Electric Expectations – What to Expect from a Bike Friday Electric Assist System (BF EAS)


Design Goals At Bike Friday we start with the end goal in mind. Bicycles are already so special and refined it makes no sense to add things that do not add to or enhance the wonderful experience of cycling. We usually think of cycling as self-powered, so efficiency takes more thought than when designing powered things. Since electric assist is adding power the handling of this needs to be very careful so as not to destroy the magic and joy of the cycling experience. Our list of requirements is lightweight, quiet, unobtrusive to our cycling skills and to those around us also cycling. To make it better. The goal then is to make it possible for any cyclist to ride as a strong cyclist without a major downside.

Do you need an assist? – Ask your average capable cyclist and they will tell you, they do not need a motor. For over 40 years of my 50+ years of cycling, I would have said that also. Turns out it was because I was human, selfish, and ignorant. I was a strong cyclist. Being strong I have come to understand is to be able to ride at 15 to 17 mph without undue effort for an hour or two at a time. (24 to 27 kilometers per hour) The kind of speeds you would see on Cycle Oregon by those finishing each day in the middle of the finish times. (40 to 90 miles a day) This I found was my preferred commute speed also. For me that range optimizes travel time, cooling effect, ability to ride & talk with others & the safest speed with others on shared routes. (Bikeways to appropriate roads with light car traffic.) Turns out one of the most cycling experienced areas of the world also agrees. European electric assist laws allow motor assist to 25 kilometers per hour. If above that you must supply the power yourself. Or get licensed and insurance!

How much pedal assist is needed? – This can be pretty simple. The best way to measure human power is in watts. Average Humans on a bicycle are producing in the range of about 50-150 watts for 1 to 8 hrs. Tour de France heroes are not average. They can support from 200 to 300+ watts for many hours. They are working really hard to do so! Those 20-30 second 40 mph sprints at the end of the stages? About 1000 watts. World hour record, about 400 watts! Aerodynamics plays a huge role in your speed at 20 to 40 mph. The hour record was about 30 miles! The faster you go the more your power goes to the wind. Your important number.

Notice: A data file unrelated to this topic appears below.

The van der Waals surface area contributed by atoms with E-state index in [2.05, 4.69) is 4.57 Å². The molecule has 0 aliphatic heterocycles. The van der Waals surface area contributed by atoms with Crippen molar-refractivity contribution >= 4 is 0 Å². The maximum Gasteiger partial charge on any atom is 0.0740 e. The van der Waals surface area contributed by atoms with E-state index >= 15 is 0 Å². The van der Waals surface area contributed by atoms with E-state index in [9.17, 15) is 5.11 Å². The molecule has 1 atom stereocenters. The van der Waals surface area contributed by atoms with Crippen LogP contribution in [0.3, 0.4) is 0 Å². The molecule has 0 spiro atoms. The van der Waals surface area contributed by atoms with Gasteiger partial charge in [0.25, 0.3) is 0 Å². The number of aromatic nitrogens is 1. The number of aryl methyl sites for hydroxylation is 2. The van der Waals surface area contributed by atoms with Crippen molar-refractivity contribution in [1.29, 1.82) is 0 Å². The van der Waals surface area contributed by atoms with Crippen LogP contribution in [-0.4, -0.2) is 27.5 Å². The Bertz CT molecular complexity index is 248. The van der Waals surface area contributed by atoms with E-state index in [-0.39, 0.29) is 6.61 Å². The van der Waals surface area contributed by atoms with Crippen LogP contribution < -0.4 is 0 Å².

How fast can you comfortably ride? That is your personal optimal wattage. Here is how to find that. Based on a 150 lb rider, on a well-fitting lightweight bike, with good tires on flat pavement. Can you ride 9-11 mph? You produce about 30-50 watts. That is 3 times faster than walking, making you the most efficient mover on the planet! 11-13mph? You produce 50-75 watts. 13-15 mph>75-100 watts. 15-17mph>100-125 watts. 16-18mph>125-150 watts. 18-20mph.>You are putting out about 150-200 watts, & for regular riding probably do not need an assist. But if the friends you regularly ride with do ride this fast &regularly drop you, some assist might enhance your experience as it is more enjoyable to be able to keep up. If people you ride with have trouble keeping up then some lightweight assist might be good for them! How about your spouse? Sound familiar?

So what does a Bike Friday Assist System look like? – Researching electric assist and electric bicycles can be quite confusing. A Bike Friday systems’ #1 goal is to get you into the 125-watt range or to the 25kph (15.5mph) speed if you are pulling a trailer, heavily loaded, or on a cargo bike with kids, or special hills and challenges on a route you struggle with.